This is where we showcase architecture across Nigeria and beyond.
One’s destination is never a place but rather a new way of looking at things – Henry Miller
All photographs are exquisite and reviews are based on a fair knowledge of building and civil construction.
In a country where wet or traditional construction methodology is the order of the day, Nigerite took a bold step to pioneer Dry Construction (DryCo).
Although expensive and specialists are limited, the methodology doesn’t involve the use of water. It is fast and ensures minimal waste.
Perception of this process in Nigeria is apparently low, campaigns and seminars have been organised by the company to encourage clients.
The position Nigerite holds in the building industry is undisputed, this experience centre at their head office is a testament of what is achievable with DryCo.
Multicoloured Aluminium Composite Boards
Aluco boards are used heavily across Nigeria, in a way it is also a DryCo methodology. They can be seen on public, religious, institutional buildings and sometimes on kiosk.
The WAEC office building features diverse use of this material on its facade, the choice of colours makes it a little interesting and an object of focus in the busy area.
The rectilinear building stands out indeed.
One thing makes banks stand out in Nigeria, their architecture design.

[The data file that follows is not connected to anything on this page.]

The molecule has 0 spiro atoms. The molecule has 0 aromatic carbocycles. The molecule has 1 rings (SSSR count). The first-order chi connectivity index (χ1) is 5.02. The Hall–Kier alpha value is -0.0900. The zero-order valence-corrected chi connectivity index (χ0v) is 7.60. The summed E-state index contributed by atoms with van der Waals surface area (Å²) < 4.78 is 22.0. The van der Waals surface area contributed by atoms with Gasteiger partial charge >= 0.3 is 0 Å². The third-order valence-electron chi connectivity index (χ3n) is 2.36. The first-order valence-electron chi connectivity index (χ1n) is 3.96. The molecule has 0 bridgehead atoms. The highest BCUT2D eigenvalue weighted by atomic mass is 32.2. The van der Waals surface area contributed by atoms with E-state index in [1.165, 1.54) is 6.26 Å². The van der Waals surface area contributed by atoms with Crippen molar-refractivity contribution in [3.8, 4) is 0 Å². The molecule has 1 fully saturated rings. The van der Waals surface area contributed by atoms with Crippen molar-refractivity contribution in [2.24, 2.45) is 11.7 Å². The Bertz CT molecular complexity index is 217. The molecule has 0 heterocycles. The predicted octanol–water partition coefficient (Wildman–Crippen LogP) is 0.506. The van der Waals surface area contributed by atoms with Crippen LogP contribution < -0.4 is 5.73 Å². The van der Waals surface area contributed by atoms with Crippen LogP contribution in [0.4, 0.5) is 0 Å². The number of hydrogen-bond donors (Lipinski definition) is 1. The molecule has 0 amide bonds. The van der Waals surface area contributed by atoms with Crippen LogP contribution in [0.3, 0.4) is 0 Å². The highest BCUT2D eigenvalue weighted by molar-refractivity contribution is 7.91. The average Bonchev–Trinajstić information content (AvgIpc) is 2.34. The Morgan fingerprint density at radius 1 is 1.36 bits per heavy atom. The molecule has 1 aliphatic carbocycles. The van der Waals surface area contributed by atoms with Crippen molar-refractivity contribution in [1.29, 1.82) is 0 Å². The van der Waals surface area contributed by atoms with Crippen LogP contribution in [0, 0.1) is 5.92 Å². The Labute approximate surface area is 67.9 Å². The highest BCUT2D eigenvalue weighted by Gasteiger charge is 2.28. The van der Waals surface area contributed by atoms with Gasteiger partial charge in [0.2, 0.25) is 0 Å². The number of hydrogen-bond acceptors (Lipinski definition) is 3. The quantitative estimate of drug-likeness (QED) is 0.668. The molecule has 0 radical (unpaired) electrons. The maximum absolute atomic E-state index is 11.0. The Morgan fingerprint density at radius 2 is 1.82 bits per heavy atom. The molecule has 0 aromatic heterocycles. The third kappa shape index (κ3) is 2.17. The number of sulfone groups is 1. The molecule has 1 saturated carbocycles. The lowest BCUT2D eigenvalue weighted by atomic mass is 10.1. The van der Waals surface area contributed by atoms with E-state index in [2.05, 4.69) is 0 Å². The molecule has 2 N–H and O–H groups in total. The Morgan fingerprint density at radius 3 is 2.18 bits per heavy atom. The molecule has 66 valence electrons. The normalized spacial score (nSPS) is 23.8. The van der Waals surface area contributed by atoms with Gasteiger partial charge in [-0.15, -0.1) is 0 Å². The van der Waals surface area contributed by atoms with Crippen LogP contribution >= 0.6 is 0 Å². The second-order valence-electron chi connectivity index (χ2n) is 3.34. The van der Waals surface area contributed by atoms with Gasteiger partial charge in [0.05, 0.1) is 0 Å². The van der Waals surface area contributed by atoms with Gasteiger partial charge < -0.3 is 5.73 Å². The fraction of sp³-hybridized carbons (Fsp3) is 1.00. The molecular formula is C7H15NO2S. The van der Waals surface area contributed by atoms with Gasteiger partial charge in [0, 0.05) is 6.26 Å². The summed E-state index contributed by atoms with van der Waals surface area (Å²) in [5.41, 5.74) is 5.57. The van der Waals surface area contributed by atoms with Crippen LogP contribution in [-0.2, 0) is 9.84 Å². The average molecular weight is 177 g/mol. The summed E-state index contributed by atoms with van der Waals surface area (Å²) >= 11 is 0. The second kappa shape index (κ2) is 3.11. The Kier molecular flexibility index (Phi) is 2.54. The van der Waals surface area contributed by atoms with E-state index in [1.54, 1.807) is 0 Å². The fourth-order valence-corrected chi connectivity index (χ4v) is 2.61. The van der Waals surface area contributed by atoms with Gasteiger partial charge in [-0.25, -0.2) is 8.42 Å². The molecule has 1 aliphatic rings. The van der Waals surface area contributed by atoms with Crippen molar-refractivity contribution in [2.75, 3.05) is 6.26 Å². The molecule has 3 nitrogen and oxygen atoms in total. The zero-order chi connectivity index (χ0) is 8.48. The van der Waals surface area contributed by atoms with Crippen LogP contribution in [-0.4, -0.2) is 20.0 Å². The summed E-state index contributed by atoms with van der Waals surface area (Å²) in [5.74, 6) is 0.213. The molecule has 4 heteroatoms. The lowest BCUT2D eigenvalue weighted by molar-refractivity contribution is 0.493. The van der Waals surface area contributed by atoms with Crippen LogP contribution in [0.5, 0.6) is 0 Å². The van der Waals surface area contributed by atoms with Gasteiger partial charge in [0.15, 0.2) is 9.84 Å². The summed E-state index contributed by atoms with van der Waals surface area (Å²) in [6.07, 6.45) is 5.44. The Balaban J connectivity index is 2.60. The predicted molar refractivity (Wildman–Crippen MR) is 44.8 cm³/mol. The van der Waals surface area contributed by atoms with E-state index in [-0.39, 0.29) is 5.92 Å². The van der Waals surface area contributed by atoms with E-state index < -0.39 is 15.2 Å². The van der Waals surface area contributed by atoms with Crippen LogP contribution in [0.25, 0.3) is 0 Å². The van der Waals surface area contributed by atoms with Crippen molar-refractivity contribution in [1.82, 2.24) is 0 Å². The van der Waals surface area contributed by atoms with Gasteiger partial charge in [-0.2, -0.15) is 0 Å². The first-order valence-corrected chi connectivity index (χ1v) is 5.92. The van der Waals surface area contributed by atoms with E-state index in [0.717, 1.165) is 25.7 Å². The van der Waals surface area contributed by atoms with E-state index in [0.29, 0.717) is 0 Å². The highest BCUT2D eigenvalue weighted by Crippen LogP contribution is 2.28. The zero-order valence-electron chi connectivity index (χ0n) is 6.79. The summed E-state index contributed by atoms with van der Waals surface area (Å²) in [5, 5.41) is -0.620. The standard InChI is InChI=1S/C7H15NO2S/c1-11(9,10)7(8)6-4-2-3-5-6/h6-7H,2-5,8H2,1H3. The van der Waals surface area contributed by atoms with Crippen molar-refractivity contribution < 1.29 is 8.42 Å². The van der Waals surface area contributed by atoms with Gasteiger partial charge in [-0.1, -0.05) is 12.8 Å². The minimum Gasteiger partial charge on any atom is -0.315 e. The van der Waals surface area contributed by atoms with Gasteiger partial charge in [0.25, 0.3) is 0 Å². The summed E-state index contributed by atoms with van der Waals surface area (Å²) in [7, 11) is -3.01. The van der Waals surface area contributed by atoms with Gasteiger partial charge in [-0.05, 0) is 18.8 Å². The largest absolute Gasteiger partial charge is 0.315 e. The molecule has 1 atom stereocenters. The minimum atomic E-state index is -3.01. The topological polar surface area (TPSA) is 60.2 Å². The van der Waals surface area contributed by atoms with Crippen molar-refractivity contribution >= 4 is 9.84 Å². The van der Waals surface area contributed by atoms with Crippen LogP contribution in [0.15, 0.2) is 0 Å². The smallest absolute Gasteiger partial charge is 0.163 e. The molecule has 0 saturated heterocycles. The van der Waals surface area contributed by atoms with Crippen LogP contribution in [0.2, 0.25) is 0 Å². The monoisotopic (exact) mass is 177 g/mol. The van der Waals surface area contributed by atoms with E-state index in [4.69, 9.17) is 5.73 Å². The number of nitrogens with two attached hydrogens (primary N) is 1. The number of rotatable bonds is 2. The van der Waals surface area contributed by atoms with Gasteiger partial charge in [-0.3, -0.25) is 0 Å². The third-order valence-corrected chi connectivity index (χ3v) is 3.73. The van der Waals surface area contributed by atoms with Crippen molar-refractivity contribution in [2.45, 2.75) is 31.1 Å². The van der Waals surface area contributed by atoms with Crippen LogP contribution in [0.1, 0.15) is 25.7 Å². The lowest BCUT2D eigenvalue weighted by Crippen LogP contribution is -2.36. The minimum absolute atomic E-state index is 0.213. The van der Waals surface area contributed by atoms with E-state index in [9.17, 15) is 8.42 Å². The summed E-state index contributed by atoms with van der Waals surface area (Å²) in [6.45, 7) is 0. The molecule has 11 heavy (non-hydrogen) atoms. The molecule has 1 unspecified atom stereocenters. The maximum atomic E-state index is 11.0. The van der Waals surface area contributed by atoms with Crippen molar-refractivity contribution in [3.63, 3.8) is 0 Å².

Each one of them take a unique approach that involves colour schemes, facade, materials and styles.
Zenith Bank as seen in the image above utilises white aluminium composite boards on the facade, a simple design and somewhat boring, it makes it easy for you to spot branches anywhere.
Another is Guarantee Trust Bank (not shown), this bank applies materials such as steel and glass to achieve a futuristic look, the approach is a little different as none of their buildings resemble, dominant colors- orange and grey bind them together. Modernism is the trademark of this bank.
This facade of UAC office adds beauty to the Marina skyline, the curvy highrise building is endowed with reinforced concrete fins that improve aesthetics, complement air circulation and provide shading whenever the sun comes up.
The architect paid special attention to a sustainable design.